Weinberg & Garber were co-counsel in this California case against 24 Hour Fitness which, along with Bally's, is one of the biggest health club chains in the United States. The basic claim is that 24 Hour Fitness failed to have an automated external defibrillator (“AED”) on the premises so as to effectively respond to member suffering cardiac arrest, and failed altogether to perform any CPR, in which its employees were trained and which would have forestalled brain damage.
The suit alleged that, beginning in the late 1990s, the company resisted any suggestion or requirement that AEDs be placed in its clubs, despite its knowledge that 20 to 40 of its members were dying of cardiac arrest each year.
Mr. Eng was a member of a 24 Hour Fitness club in the San Francisco area. For lack of prompt response to his cardiac arrest in June, 2003, he is severely brain damaged and requires around-the-clock medical care. Weinberg & Garber worked with the San Francisco law firm Minami Tamaki in representing Mr. Eng and his family.
The suit further alleged that, if the ability to prevent these catastrophic outcomes weren't enough, 24 Hour Fitness had every reason to acquire AEDs long before Mr. Eng's arrest:
• It knew that all applicable published standards which it professed to embrace — those of the American Heart Association, American College of Sports Medicine, YMCA, etc. — had recommended AEDs in health clubs as early as 1986 and no later than March 2002;
• It claims to have recognized a duty to take “all reasonable steps” to protect member safety, to stay abreast of industry developments and timely respond to medical emergencies, duties it never even pretended to meet;
• It knew AEDs were required by law in similar environments like schools and airplanes and that by 2001 federal and California legislation had been enacted to promote AED use through Good Samaritan immunitities and similar laws;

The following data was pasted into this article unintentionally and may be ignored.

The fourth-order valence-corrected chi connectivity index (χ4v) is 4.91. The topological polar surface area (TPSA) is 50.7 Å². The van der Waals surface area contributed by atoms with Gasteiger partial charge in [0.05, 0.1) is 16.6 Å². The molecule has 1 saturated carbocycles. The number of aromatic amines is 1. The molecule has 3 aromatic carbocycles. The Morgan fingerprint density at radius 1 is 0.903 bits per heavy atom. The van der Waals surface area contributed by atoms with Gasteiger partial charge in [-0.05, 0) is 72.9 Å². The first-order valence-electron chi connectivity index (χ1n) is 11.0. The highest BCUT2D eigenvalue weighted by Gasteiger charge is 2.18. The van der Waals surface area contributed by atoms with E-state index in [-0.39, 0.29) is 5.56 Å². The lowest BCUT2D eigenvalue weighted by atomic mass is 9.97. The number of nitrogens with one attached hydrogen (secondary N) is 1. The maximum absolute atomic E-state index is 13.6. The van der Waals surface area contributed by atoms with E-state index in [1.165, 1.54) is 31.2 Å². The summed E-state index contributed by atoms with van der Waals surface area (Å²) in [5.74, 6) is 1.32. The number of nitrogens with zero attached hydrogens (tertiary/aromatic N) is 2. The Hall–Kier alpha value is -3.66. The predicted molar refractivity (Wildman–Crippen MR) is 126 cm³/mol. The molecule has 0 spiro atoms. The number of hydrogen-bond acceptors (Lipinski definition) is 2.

• It says it budgeted the money for AEDs in all clubs in 2003, based on the clear industry trend toward AEDs, but did not begin to deploy and use AEDs in its clubs until the Fall of 2005.
Discovery in the case showed that 24 Hour Fitness successfully evaded responsibility for its indifference to preventable customer death through a general emphasis on low costs and liability avoidance:
• The Defendant requires broad releases and maintains elaborate policies for ensuring that all members sign one (this case is unusual for 24 Hour Fitness because it is undisputed that Mr. Eng never signed one).
• 24 Hour Fitness actually refused an offer, as part of an American Heart Association program, of free AEDs and training in 2001 at its northwest clubs. The admitted reason: it might have been a basis to argue that all of its clubs should be similarly equipped.
• 24 Hour Fitness requiring CPR training of employees, which it touts in its marketing, but does not “require” that employees so trained actually use CPR to help a stricken member. 24 Hour Fitness' founder and long-time President admitted that this policy was designed to avoid potential liability under the California Good Samaritan statute, which does not apply to assistance given as part of an employee's duties.
This case was resolved shortly before trial in April, 2006.
In the fall of 2005, 24 Hour Fitness installed AEDs throughout its company. At least one life has already been saved.